TIFs (Tax Increment Financing) have received a ton of coverage in the news recently because of the recent debates about two of Chicago’s largest ever planned real estate development projects: Lincoln Yards and The 78. These two developments will benefit from up to $2.4 B in TIF money, which has been one of the more controversial aspects of these developments. In fact, two activist groups filed a lawsuit last week alleging that the approved TIF for Lincoln Yards violates Illinois law.
TIFs started in California in 1952 and have since been used throughout all 50 states. They have also been a popular public financing technique in Chicago. In fact, if you look at all the TIF “districts” in Chicago mapped out you’ll see that a huge portion of the city is covered by them. Check out the small map at the top of this post and click on the link in the previous sentence for a more detailed view. One thing to note, though, is that their definition of a TIF district is pretty liberal. So a huge portion of the city is defined as a district just because of planned L modernization.
As I’ve monitored the news and discussions around Chicago TIFs I’ve discovered that there is a awful lot of misunderstanding out there about exactly how these things work. You’ll see it in the way people talk about them. So I decided to spend a little bit of time addressing some of the more basic concepts and associated misunderstandings. They’re not quite as bad as some people believe.
TIFs Do Not Take Tax Dollars Away From Other Programs
You will often hear people claim that TIFs are depriving communities or schools or other projects from much needed tax dollars. Or that property taxes in a TIF district will be frozen for 23 years. Neither of those claims are exactly correct. The way TIFs work is that the original tax dollars from the original tax base are still available to the general revenue fund but incremental tax dollars are collected from the improved tax base and go towards paying for infrastructure – for 23 years. After that all tax dollars go to the general fund. There is a ubiquitous, yet often ignored, diagram that helps illustrate this basic financial structure.
So, the city/ county continue to collect all the taxes they were already collecting. However, an argument can be made that 1) the development increases the demand for other city services that are not beneficiaries of the TIF funds and 2) the city does not benefit from the increase in the the original tax base that would have occurred had the development not proceeded.
Where Does TIF Money Go?
According to the Illinois Tax Increment Association, in principle, TIF money is supposed to go towards:
- Property acquisition
- Rehabilitation or renovation of existing public or private buildings
- Construction of public works or improvements
- Job retraining programs
- Financing costs, including interest assistance
- Studies, survey and plans
- Professional services such as architectural, engineering, legal, property marketing and financial planning
- Demolition and site preparation
- Day care services
So I think this is where a lot of the backlash to TIFs comes from. A lot of these authorized uses of the money are costs that developers normally pay for themselves. So, in essence, the money can become a de facto subsidy to the developer. It all depends on how good the city is in negotiating the terms.
Originally, the impetus for TIF funding was to incentivize development in “blighted” areas. And the need for the incentive was to be determined by applying the “but for test” – i.e. the development would not occur but for the TIF funding. According to the Illinois Tax Increment Association Illinois 1) the evidence that the development passes the test is supposed to be included in the Redevelopment Plan and 2) Illinois has the toughest but for test in the nation.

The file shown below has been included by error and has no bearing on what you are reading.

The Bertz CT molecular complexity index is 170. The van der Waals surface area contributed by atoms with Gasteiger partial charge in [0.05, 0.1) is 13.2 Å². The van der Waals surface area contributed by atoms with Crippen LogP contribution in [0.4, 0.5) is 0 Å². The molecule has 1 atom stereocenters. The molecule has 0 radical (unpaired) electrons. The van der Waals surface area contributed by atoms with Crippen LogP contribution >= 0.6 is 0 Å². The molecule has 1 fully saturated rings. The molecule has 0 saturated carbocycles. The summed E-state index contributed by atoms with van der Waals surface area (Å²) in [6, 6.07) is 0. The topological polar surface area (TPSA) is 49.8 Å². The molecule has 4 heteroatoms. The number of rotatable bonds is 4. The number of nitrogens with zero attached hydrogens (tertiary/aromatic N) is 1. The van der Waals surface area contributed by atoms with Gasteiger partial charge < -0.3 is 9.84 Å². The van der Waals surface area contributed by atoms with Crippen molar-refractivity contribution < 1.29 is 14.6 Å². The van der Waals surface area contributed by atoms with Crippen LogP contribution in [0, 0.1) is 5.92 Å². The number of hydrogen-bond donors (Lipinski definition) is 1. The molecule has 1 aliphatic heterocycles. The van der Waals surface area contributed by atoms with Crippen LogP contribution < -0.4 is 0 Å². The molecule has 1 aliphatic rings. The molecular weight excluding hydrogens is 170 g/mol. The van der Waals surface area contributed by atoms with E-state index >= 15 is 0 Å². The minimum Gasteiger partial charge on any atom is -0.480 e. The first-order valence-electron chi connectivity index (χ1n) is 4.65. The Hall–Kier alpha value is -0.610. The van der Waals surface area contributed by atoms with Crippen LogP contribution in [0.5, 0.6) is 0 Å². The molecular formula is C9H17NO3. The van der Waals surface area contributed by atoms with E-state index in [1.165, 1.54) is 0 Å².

So, if the city determines that the development passes the test and the area is seriously blighted then they may choose to bestow lavish subsidies on the developer through the TIF program. It depends on the development.
However, the math is a bit suspicious. Are we to believe that the absolute minimum TIF money needed for a project is ALWAYS EXACTLY equal to 23 years worth of incremental property tax dollars? The Association indicates that many TIFs (30 since 1977) were voluntarily terminated early but they provide no indication of what percentage of the total that is and it sounds like the TIFs are always set up for 23 years.
No Doubt TIF Accounting Is Opaque
I think this is another area where there is a huge problem that needs to be fixed if the city would like the public to support this mechanism. It’s really hard to find out how the TIF money is spent. I’ve looked around for it and can’t find it. If you know where it is for even one project let me know in the comment sections below.
Unfortunately, investigations have turned up evidence in the past that money has been diverted from TIF funds to projects that were not the original intended beneficiaries of the programs. That doesn’t help the credibility of the program.
If you think I’ve left out an important point or if you disagree with anything I’ve written please respond in the comments below. I may revise my post accordingly.
Although my next post will be about the Case Shiller home price index I intend to return to this subject soon after that by taking a closer look at the TIF for the Lincoln Yards project.
Gary Lucido is the President of Lucid Realty, the Chicago area’s full service real estate brokerage that offers home buyer rebates and discount commissions. If you want to keep up to date on the Chicago real estate market or get an insider’s view of the seamy underbelly of the real estate industry you can Subscribe to Getting Real by Email using the form below. Please be sure to verify your email address when you receive the verification notice.